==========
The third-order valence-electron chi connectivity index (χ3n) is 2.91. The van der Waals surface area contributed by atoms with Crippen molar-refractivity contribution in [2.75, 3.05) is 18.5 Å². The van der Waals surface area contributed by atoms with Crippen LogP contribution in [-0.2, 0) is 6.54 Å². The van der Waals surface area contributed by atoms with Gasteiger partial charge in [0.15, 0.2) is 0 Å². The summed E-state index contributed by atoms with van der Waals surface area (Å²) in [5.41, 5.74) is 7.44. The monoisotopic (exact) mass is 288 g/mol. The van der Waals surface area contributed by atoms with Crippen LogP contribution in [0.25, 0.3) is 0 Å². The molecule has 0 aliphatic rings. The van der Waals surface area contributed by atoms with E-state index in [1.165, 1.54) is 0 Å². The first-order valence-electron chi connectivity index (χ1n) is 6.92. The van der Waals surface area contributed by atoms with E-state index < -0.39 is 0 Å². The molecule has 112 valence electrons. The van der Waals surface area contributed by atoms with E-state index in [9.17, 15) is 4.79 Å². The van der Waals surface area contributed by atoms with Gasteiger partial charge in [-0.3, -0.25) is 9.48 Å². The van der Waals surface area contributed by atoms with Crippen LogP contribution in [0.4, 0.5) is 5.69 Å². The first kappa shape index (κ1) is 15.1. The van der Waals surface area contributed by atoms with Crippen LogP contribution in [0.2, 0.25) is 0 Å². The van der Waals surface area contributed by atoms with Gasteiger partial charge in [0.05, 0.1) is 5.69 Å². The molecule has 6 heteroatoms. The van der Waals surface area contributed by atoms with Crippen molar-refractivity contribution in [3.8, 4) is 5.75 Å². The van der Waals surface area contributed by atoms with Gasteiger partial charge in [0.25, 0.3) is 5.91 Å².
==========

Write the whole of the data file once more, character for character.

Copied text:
The third-order valence-electron chi connectivity index (χ3n) is 2.91. The van der Waals surface area contributed by atoms with Crippen molar-refractivity contribution in [2.75, 3.05) is 18.5 Å². The van der Waals surface area contributed by atoms with Crippen LogP contribution in [-0.2, 0) is 6.54 Å². The van der Waals surface area contributed by atoms with Gasteiger partial charge in [0.15, 0.2) is 0 Å². The summed E-state index contributed by atoms with van der Waals surface area (Å²) in [5.41, 5.74) is 7.44. The monoisotopic (exact) mass is 288 g/mol. The van der Waals surface area contributed by atoms with Crippen LogP contribution in [0.25, 0.3) is 0 Å². The molecule has 0 aliphatic rings. The van der Waals surface area contributed by atoms with E-state index in [1.165, 1.54) is 0 Å². The first-order valence-electron chi connectivity index (χ1n) is 6.92. The van der Waals surface area contributed by atoms with E-state index < -0.39 is 0 Å². The molecule has 112 valence electrons. The van der Waals surface area contributed by atoms with E-state index in [9.17, 15) is 4.79 Å². The van der Waals surface area contributed by atoms with Gasteiger partial charge in [-0.3, -0.25) is 9.48 Å². The van der Waals surface area contributed by atoms with Crippen LogP contribution in [0.4, 0.5) is 5.69 Å². The first kappa shape index (κ1) is 15.1. The van der Waals surface area contributed by atoms with Crippen LogP contribution in [0.2, 0.25) is 0 Å². The van der Waals surface area contributed by atoms with Gasteiger partial charge in [0.05, 0.1) is 5.69 Å². The molecule has 6 heteroatoms. The van der Waals surface area contributed by atoms with Crippen molar-refractivity contribution in [3.8, 4) is 5.75 Å². The van der Waals surface area contributed by atoms with Gasteiger partial charge in [0.25, 0.3) is 5.91 Å².